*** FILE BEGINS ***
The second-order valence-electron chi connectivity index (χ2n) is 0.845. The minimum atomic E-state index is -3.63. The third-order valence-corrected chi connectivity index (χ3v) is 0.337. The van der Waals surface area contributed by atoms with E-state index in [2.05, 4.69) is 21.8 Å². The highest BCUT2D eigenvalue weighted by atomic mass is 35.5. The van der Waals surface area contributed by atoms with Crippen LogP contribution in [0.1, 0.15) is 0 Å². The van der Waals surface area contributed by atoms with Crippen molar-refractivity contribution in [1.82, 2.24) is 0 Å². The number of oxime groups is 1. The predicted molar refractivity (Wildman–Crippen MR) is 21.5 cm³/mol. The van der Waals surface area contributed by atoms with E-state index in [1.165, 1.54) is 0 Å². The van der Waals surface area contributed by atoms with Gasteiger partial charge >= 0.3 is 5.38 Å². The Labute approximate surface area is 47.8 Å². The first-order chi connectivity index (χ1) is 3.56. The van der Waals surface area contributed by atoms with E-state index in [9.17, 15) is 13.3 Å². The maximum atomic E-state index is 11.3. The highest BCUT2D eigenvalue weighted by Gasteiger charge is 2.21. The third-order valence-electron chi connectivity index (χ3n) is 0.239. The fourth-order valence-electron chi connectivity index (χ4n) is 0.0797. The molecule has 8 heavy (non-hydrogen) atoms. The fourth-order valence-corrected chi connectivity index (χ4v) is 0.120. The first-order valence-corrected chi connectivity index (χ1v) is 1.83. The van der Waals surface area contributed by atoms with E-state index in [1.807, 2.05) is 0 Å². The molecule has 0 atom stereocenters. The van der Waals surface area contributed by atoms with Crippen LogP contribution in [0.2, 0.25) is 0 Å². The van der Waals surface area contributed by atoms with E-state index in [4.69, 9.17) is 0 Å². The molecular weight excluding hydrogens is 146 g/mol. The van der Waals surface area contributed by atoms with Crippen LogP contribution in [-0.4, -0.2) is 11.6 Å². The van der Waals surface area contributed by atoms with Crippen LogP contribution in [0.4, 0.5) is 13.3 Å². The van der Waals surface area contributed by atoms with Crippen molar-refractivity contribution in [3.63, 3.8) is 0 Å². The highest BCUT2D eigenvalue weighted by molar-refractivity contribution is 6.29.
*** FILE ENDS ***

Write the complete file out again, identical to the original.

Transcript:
The second-order valence-electron chi connectivity index (χ2n) is 0.845. The minimum atomic E-state index is -3.63. The third-order valence-corrected chi connectivity index (χ3v) is 0.337. The van der Waals surface area contributed by atoms with E-state index in [2.05, 4.69) is 21.8 Å². The highest BCUT2D eigenvalue weighted by atomic mass is 35.5. The van der Waals surface area contributed by atoms with Crippen LogP contribution in [0.1, 0.15) is 0 Å². The van der Waals surface area contributed by atoms with Crippen molar-refractivity contribution in [1.82, 2.24) is 0 Å². The number of oxime groups is 1. The predicted molar refractivity (Wildman–Crippen MR) is 21.5 cm³/mol. The van der Waals surface area contributed by atoms with E-state index in [1.165, 1.54) is 0 Å². The van der Waals surface area contributed by atoms with Gasteiger partial charge >= 0.3 is 5.38 Å². The Labute approximate surface area is 47.8 Å². The first-order chi connectivity index (χ1) is 3.56. The van der Waals surface area contributed by atoms with E-state index in [9.17, 15) is 13.3 Å². The maximum atomic E-state index is 11.3. The highest BCUT2D eigenvalue weighted by Gasteiger charge is 2.21. The third-order valence-electron chi connectivity index (χ3n) is 0.239. The fourth-order valence-electron chi connectivity index (χ4n) is 0.0797. The molecule has 8 heavy (non-hydrogen) atoms. The fourth-order valence-corrected chi connectivity index (χ4v) is 0.120. The first-order valence-corrected chi connectivity index (χ1v) is 1.83. The van der Waals surface area contributed by atoms with E-state index in [1.807, 2.05) is 0 Å². The molecule has 0 atom stereocenters. The van der Waals surface area contributed by atoms with Crippen LogP contribution in [0.2, 0.25) is 0 Å². The van der Waals surface area contributed by atoms with E-state index in [4.69, 9.17) is 0 Å². The molecular weight excluding hydrogens is 146 g/mol. The van der Waals surface area contributed by atoms with Crippen LogP contribution in [-0.4, -0.2) is 11.6 Å². The van der Waals surface area contributed by atoms with Crippen LogP contribution in [0.4, 0.5) is 13.3 Å². The van der Waals surface area contributed by atoms with Crippen molar-refractivity contribution in [3.63, 3.8) is 0 Å². The highest BCUT2D eigenvalue weighted by molar-refractivity contribution is 6.29.